Enough gun violence
Dec. 14 marked the first anniversary of the Sandy Hook massacre. Yet a year later, we have done almost nothing to address the issue of gun violence.
I had truly hoped Newtown would finally be the tipping point. But instead, it turned out to be just like all the others — just another Columbine, Virginia Tech, Aurora, Brookfield, Oak Creek, or Tucson.
How much longer will we consider dead first-graders and school staff, domestic violence victims and other innocent casualties of gun crimes and suicides to be acceptable losses — simply collateral damage — sacrificed on the altar of easy access to deadly weapons?
Since Sandy Hook, more than 194 additional children have died as a result of gun violence. More children are shot and killed in this country every year than the total number of military personnel killed in the 12-year long war in Afghanistan. An American child is 32 times more likely to die from a gun homicide than his or her peers in 25 other high-income nations combined.
In the Wisconsin legislature, we can’t even have a discussion about sensible ways to increase firearm safety. I’ve written a bill to require universal background checks before all firearm sales. It won’t be scheduled for a public hearing. I wrote another to exempt locked gun safes from sales taxes to encourage gun owners to purchase these lifesaving tools. Not a single Republican signed on to cosponsor.
Background checks kept weapons out of the hands of 1.2 million criminals and more than 2 million dangerous people since the system’s inception. Apparently, the legislative leadership favors the status quo where convicted felons, people with restraining orders for domestic abuse and the mentally ill can avoid background checks by buying their guns online or from unlicensed private sellers.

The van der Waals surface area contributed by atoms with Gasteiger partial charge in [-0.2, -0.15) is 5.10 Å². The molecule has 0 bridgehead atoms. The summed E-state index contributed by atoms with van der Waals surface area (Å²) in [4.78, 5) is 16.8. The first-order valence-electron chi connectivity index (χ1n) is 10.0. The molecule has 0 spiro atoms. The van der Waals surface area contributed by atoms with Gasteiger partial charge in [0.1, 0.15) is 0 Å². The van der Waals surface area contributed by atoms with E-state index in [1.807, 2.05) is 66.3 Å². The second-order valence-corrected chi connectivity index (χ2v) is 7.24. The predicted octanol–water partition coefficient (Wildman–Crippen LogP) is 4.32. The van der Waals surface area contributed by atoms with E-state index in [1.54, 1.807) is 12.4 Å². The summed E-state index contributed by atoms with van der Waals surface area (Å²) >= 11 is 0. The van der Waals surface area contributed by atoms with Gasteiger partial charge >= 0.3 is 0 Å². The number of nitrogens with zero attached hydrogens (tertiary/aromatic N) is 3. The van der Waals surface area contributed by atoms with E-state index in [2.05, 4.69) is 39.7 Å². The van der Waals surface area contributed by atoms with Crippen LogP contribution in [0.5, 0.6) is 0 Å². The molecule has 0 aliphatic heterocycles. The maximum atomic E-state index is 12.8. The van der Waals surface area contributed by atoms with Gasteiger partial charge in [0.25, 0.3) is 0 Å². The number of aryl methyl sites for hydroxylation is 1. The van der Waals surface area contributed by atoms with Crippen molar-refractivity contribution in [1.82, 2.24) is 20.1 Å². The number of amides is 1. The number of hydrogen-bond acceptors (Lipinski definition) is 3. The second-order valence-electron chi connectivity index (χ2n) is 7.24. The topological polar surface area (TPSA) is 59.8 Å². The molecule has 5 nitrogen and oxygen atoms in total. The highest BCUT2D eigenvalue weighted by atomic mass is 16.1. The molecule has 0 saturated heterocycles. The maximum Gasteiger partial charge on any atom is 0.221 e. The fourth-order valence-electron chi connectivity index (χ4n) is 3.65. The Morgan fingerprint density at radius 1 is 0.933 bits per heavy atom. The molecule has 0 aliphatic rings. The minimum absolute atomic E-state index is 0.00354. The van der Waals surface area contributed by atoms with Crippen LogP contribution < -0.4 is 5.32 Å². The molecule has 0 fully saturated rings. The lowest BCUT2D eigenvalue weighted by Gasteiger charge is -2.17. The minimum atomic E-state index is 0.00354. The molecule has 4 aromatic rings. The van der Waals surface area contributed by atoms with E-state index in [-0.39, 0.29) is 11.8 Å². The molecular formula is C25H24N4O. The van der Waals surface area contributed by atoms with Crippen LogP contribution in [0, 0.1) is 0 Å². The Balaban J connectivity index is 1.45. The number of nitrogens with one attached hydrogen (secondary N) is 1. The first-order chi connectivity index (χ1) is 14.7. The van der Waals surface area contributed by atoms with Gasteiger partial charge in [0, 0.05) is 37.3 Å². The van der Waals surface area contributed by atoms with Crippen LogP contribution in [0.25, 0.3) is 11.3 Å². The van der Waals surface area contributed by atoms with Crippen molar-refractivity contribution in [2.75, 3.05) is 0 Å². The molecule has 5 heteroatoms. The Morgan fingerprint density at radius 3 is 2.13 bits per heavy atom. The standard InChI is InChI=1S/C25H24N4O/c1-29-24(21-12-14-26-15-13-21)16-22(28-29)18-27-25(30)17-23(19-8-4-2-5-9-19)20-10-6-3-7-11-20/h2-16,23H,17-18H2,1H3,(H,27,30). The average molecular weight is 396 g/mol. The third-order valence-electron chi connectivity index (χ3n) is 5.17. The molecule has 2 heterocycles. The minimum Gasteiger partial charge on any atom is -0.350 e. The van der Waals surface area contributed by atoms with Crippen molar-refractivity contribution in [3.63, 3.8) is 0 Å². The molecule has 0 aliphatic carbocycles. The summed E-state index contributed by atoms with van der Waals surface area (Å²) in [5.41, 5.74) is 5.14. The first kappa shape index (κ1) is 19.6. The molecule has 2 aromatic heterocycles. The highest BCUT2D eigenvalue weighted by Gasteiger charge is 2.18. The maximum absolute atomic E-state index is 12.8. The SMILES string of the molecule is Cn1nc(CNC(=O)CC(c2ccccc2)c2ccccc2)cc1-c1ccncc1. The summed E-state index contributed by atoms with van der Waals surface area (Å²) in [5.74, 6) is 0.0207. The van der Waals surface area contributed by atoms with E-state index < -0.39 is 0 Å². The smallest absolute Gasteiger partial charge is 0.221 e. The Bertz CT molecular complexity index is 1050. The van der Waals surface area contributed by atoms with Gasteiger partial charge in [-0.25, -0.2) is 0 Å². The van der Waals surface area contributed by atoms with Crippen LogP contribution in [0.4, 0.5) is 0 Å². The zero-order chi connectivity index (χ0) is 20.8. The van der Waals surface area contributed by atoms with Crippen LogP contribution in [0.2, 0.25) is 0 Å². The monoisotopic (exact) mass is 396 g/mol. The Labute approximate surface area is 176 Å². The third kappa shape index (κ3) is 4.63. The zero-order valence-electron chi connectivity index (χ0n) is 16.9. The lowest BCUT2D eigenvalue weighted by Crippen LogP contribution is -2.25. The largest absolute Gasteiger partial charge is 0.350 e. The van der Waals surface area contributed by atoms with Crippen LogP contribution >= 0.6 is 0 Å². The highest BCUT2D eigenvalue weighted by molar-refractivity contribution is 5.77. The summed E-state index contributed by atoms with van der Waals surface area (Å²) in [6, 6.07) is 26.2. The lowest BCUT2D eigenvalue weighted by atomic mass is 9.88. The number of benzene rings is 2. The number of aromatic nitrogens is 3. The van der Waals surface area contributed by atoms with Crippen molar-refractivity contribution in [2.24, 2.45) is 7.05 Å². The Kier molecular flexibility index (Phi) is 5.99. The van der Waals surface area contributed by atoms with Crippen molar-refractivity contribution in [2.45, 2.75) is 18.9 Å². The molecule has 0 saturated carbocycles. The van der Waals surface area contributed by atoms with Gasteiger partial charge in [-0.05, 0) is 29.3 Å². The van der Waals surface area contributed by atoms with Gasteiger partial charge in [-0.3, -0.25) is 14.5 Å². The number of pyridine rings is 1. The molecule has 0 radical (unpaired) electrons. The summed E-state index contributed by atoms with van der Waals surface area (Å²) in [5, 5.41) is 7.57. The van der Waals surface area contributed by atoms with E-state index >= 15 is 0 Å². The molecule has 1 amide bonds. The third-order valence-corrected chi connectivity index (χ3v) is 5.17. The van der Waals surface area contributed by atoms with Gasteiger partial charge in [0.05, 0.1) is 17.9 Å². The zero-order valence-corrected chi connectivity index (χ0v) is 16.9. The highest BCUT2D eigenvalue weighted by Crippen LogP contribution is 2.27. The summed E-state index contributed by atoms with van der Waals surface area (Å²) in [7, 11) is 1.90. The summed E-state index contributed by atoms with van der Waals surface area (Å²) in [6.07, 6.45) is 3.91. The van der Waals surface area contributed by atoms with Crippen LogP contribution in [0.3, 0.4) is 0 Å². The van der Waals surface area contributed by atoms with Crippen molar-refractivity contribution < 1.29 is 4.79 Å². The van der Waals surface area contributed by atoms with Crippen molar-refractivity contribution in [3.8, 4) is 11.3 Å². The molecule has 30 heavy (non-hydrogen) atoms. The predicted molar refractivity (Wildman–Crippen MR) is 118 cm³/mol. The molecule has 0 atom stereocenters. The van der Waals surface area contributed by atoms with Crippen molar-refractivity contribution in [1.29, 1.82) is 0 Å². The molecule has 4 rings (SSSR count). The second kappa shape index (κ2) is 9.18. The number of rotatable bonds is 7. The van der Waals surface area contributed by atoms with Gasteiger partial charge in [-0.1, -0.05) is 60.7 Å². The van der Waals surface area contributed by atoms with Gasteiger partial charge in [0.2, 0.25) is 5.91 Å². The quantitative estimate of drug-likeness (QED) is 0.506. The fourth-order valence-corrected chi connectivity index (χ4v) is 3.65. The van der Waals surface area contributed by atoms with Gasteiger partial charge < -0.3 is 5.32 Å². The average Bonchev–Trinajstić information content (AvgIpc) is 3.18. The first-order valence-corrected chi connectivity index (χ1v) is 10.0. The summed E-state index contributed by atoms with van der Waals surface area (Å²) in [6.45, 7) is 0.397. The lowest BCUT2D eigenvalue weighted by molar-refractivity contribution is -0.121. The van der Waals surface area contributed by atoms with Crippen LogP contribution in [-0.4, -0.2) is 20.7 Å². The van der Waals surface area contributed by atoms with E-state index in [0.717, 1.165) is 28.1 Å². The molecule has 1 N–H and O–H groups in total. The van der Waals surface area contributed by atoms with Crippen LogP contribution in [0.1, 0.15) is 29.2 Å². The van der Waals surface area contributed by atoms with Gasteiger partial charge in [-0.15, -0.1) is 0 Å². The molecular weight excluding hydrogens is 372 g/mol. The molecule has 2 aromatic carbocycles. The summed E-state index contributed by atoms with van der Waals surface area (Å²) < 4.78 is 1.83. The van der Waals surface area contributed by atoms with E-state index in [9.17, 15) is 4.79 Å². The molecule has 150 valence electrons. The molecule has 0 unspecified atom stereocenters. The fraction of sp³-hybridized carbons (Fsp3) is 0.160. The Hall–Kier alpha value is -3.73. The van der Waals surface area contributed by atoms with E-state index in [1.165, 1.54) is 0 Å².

It seems we’ve truly reached the point where politics and zealotry trump compassion and decency. Last month, majority Republicans refused to allow the Assembly to vote on a resolution honoring the memory of the Sandy Hook victims. It had already passed the Senate unanimously and had bipartisan co-sponsors. Have we really become so divided politically that we can’t even officially commemorate the lives of 20 dead children and the six adults who died trying to protect them?
People are rightly angry that our government seems to be handicapped by and beholden to special interest organizations. Why is the gun lobby an “extra-special” special interest group that gets veto power over the legislative process at both the state and federal levels?
Yet when legislators finally do have the backbone to say, “Enough!” they are subject to retaliation from the gun lobby who rally people that will never accept any curbs at all. In Colorado, home of the Columbine and Aurora shootings, two senators were recalled after the legislature voted to implement background checks and limited the capacity of ammunition clips.
A majority of people stayed home and didn’t even vote in the recall election. What does that say about our priorities? What message does it send to other politicians who want to do the right thing for our children, our families and our communities?
Gun rights should not and do not trump the right of every citizen, every child, to be safe at home and in the community. Every 30 minutes a child or teenager is shot, according to a study by the Children’s Defense Fund. Every three hours and 15 minutes one dies. Let today be the day we all stop rationalizing inaction and say enough is enough.
Rep. Terese Berceau serves the 77th Assembly District in Madison.